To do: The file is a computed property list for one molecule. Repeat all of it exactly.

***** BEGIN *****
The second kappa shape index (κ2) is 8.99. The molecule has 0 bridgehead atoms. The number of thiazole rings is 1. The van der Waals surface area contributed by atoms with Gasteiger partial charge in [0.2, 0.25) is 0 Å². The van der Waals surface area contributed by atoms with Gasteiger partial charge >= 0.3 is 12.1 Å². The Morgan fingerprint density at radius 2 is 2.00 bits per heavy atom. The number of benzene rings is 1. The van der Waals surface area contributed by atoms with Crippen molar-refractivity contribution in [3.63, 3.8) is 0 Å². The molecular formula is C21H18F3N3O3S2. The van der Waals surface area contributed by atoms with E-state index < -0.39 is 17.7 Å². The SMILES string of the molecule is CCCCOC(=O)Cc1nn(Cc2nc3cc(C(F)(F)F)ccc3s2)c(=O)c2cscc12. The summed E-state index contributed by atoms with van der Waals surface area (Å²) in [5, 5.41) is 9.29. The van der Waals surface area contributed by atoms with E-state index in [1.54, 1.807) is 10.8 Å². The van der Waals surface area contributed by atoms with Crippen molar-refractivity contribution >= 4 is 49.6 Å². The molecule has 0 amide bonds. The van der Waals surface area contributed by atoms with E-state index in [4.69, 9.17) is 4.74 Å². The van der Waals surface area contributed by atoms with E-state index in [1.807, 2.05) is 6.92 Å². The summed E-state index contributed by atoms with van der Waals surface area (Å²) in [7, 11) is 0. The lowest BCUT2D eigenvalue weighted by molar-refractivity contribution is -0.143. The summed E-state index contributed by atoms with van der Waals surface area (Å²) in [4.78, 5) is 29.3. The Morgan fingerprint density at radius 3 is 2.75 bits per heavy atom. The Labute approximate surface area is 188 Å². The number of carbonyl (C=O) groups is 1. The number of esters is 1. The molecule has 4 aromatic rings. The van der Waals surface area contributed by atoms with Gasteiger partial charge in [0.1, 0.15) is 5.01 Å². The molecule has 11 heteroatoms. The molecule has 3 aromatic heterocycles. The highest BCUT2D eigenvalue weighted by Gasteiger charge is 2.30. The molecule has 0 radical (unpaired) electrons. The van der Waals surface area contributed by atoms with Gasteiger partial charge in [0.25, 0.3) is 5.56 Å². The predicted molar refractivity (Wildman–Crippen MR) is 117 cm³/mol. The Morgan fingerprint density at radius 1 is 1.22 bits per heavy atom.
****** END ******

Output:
The second kappa shape index (κ2) is 8.99. The molecule has 0 bridgehead atoms. The number of thiazole rings is 1. The van der Waals surface area contributed by atoms with Gasteiger partial charge in [0.2, 0.25) is 0 Å². The van der Waals surface area contributed by atoms with Gasteiger partial charge >= 0.3 is 12.1 Å². The Morgan fingerprint density at radius 2 is 2.00 bits per heavy atom. The number of benzene rings is 1. The van der Waals surface area contributed by atoms with Crippen molar-refractivity contribution in [3.63, 3.8) is 0 Å². The molecular formula is C21H18F3N3O3S2. The van der Waals surface area contributed by atoms with E-state index < -0.39 is 17.7 Å². The SMILES string of the molecule is CCCCOC(=O)Cc1nn(Cc2nc3cc(C(F)(F)F)ccc3s2)c(=O)c2cscc12. The summed E-state index contributed by atoms with van der Waals surface area (Å²) in [5, 5.41) is 9.29. The van der Waals surface area contributed by atoms with E-state index in [1.54, 1.807) is 10.8 Å². The van der Waals surface area contributed by atoms with Crippen molar-refractivity contribution >= 4 is 49.6 Å². The molecule has 0 amide bonds. The van der Waals surface area contributed by atoms with E-state index in [4.69, 9.17) is 4.74 Å². The van der Waals surface area contributed by atoms with E-state index in [1.807, 2.05) is 6.92 Å². The summed E-state index contributed by atoms with van der Waals surface area (Å²) in [7, 11) is 0. The lowest BCUT2D eigenvalue weighted by molar-refractivity contribution is -0.143. The summed E-state index contributed by atoms with van der Waals surface area (Å²) in [4.78, 5) is 29.3. The Morgan fingerprint density at radius 3 is 2.75 bits per heavy atom. The Labute approximate surface area is 188 Å². The number of carbonyl (C=O) groups is 1. The number of esters is 1. The molecule has 4 aromatic rings. The van der Waals surface area contributed by atoms with Gasteiger partial charge in [0.1, 0.15) is 5.01 Å². The molecule has 11 heteroatoms. The molecule has 3 aromatic heterocycles. The highest BCUT2D eigenvalue weighted by Gasteiger charge is 2.30. The molecule has 0 radical (unpaired) electrons. The van der Waals surface area contributed by atoms with Gasteiger partial charge in [0.25, 0.3) is 5.56 Å². The predicted molar refractivity (Wildman–Crippen MR) is 117 cm³/mol. The Morgan fingerprint density at radius 1 is 1.22 bits per heavy atom.